A Russian plane that usually flies military supplies to Syria just brought aid to New York
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What was a Russian Air Force giant cargo plane doing at New York’s JFK airport on Wednesday?
Aviation Twitter has been abuzz with the news that an Antonov 124, one of the biggest airplanes ever made, was headed for New York from Russia. U.S. media, including The Washington Post, reported the news as a major development; it’s not every day that the Russian Air Force arrives in America’s largest city. This time, it was bringing medical supplies related to the coronavirus outbreak.
Tracking site Flightradar24 showed that the plane landed at 4:02 p.m and that it left JFK at 10:24 a.m. Thursday, eastbound over the Atlantic. It had come to New York from Chkalovsky, a military airfield near Moscow, via Shannon in Ireland and Goose Bay in Canada, where it had stopped for fuel.
Video from the Russian Defense Ministry, as reported by Reuters, showed an Antonov 124 being loaded. The images showed what appeared to be boxed supplies inside what looked like the jet’s cargo hold.
Seeing an An-124 in the U.S., or anywhere in the Western Hemisphere, is exceedingly rare — another consequence of the pandemic’s worldwide disruption of aviation. It was one of the last airplanes to be designed and built in the Soviet Union before its 1991 collapse, and was intended mostly as a military airlifter capable of flying heavy equipment such as tanks.
That ability to take big loads through its front and back cargo doors is why the plane that landed at JFK on Wednesday has another, very different job: It’s used to send weapons, ammunition and supplies to the Russian forces fighting in Syria.
The An-124 that came to New York bears the Russian registration RA-82038. Tracking that registration on Flightradar 24 shows that the very same jet has made several trips to Latakia, Syria, over the past year. Military aviation expert David Cenciotti wrote on his The Aviationist blog that An-124s have played a relevant part in keeping Russian forces in Syria supplied. Latakia is the airport where Russia’s main base in Syria is.
Russian state media published a video of the airplane, surrounded by police officers and airport workers, being unloaded at JFK. Its tail showed a badge with the number 224 — the same badge seen on other Russian Air Force cargo planes photographed at other times. That badge is consistent with membership in a special unit of the Russian military, the 224th Flight Unit, whose planes have been spotted around the world carrying the vehicles in Russian President Vladimir Putin’s motorcade ahead of state visits. The 224th also advertises on the web its services as a freight carrier for civilian customers, in a unique reversal of the Soviet-era policy of dual use of civilian airliners, which could be called upon to do double duty as military airlifters.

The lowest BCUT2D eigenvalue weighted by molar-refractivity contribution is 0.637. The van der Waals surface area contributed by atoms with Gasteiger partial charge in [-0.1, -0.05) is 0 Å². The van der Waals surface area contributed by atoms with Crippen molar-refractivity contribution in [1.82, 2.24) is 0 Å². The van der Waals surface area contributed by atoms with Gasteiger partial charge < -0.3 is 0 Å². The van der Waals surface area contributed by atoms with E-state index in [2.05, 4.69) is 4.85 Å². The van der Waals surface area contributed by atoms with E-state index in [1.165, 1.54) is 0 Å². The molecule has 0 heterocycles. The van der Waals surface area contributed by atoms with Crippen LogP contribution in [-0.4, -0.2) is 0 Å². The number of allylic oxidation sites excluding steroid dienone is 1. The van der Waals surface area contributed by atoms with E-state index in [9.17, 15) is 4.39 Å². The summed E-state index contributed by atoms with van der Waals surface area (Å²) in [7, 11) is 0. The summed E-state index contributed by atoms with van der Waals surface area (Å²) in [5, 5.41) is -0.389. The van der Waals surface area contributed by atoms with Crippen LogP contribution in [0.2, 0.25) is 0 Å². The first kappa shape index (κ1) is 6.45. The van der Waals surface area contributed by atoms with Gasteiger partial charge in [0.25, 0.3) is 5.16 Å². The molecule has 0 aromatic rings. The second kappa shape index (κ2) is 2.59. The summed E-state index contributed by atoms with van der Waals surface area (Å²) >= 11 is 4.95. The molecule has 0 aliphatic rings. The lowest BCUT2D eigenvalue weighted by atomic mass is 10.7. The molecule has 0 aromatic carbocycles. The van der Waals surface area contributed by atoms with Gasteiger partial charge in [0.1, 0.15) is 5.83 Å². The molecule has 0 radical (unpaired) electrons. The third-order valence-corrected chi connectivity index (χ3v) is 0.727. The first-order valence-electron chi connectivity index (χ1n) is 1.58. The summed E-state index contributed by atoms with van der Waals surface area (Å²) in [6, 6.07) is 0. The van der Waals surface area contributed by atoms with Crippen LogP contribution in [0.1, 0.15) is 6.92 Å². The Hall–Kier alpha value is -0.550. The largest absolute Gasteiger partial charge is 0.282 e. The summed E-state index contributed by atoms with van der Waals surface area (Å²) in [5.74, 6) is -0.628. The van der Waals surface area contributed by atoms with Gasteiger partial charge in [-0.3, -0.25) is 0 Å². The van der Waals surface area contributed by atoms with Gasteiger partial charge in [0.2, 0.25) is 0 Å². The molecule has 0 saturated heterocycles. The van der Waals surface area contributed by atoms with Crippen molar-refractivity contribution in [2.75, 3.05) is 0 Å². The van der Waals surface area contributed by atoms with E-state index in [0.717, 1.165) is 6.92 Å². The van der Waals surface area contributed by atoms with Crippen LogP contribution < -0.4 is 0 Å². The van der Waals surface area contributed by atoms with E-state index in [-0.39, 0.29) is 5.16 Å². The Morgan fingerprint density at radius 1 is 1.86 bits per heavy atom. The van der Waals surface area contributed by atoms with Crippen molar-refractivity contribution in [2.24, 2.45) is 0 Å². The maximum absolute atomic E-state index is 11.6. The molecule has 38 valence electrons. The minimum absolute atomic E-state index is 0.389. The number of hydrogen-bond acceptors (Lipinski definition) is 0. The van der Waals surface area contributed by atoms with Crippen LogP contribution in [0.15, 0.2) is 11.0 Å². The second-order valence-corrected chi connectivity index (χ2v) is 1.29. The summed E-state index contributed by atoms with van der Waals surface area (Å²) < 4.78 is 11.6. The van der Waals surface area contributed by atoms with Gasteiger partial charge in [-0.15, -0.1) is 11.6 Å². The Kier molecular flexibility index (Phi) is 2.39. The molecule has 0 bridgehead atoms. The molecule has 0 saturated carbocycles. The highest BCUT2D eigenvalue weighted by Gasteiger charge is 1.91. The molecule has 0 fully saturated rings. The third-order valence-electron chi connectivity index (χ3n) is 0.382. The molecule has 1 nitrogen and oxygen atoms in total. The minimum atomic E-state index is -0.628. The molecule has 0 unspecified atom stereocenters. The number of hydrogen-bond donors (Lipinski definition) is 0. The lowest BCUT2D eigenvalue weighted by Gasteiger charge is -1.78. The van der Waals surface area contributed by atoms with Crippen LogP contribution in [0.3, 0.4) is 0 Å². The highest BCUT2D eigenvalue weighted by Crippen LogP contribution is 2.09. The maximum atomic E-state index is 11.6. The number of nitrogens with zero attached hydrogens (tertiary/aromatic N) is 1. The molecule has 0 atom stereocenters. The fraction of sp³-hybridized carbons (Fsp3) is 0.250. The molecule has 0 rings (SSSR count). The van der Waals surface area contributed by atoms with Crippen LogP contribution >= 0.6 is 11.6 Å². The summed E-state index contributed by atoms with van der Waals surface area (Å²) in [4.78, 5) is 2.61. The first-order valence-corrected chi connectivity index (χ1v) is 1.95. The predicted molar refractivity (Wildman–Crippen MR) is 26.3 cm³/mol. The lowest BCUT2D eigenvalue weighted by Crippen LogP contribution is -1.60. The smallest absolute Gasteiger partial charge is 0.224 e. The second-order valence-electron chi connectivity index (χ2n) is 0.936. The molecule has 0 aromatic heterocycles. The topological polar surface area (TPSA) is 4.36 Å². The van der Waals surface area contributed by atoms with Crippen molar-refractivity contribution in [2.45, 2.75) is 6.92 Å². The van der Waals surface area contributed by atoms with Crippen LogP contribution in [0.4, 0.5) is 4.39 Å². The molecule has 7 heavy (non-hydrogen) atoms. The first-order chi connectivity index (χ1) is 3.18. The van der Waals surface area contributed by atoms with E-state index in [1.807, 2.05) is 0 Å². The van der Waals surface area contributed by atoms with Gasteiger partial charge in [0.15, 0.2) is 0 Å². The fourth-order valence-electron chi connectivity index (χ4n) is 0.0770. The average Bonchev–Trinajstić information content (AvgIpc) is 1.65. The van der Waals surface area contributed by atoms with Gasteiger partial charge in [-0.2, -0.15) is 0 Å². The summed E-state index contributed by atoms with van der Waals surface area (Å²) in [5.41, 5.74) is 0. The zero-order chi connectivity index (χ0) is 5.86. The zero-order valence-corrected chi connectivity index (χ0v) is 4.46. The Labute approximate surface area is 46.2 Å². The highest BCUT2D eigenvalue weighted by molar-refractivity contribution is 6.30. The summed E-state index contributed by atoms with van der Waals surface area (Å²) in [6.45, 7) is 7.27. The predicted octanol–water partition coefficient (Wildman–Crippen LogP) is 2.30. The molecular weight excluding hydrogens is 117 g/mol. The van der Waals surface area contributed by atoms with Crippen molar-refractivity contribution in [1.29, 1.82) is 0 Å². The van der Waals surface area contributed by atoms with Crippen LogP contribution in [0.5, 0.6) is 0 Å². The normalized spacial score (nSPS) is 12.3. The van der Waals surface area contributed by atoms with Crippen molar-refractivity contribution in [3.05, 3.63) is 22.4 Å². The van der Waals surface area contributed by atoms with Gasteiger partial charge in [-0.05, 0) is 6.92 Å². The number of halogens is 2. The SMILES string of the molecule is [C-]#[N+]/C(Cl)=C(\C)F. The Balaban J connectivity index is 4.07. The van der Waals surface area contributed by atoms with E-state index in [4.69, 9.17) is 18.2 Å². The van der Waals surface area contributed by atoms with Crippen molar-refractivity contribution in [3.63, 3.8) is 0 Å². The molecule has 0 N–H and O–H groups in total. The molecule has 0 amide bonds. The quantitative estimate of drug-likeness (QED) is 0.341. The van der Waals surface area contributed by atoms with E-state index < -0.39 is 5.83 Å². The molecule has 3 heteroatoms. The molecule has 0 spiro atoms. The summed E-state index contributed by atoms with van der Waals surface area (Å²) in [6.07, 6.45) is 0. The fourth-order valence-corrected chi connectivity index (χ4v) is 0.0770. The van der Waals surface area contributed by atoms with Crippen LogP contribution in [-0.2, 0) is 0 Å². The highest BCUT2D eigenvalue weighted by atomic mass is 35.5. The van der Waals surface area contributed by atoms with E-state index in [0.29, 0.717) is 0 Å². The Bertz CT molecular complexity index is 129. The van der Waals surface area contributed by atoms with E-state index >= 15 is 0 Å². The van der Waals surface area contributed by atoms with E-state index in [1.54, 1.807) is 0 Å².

Reuters quoted Kremlin spokesman Dmitry Peskov as saying that U.S. president Donald Trump “gratefully accepted this humanitarian aid.” However, the supplies brought to New York were actually purchased by the U.S. government, according to the State Department.
U.S. Secretary of State Mike Pompeo tweeted Wednesday that “the U.S. agreed to purchase urgently needed personal protective equipment from Russia to help FEMA respond in New York City,” seemingly suggesting that the aid coming into New York had been bought by the U.S. government. In response to a request for clarification about whether Pompeo was referring to cargo from the plane that landed at JFK on Wednesday, the State Department emailed a statement by spokesperson Morgan Ortagus.
“We are a generous and reliable contributor to crisis response and humanitarian action across the world, but we cannot do it alone,” the statement said. “As a follow-up to the March 30 phone call between President Trump and President Putin, the United States has agreed to purchase needed medical supplies, including ventilators and personal protection equipment, from Russia, which were handed over to FEMA on April 1 in New York City.”
Featured photo by Mustafa Kamaci/Anadolu Agency/Getty Images
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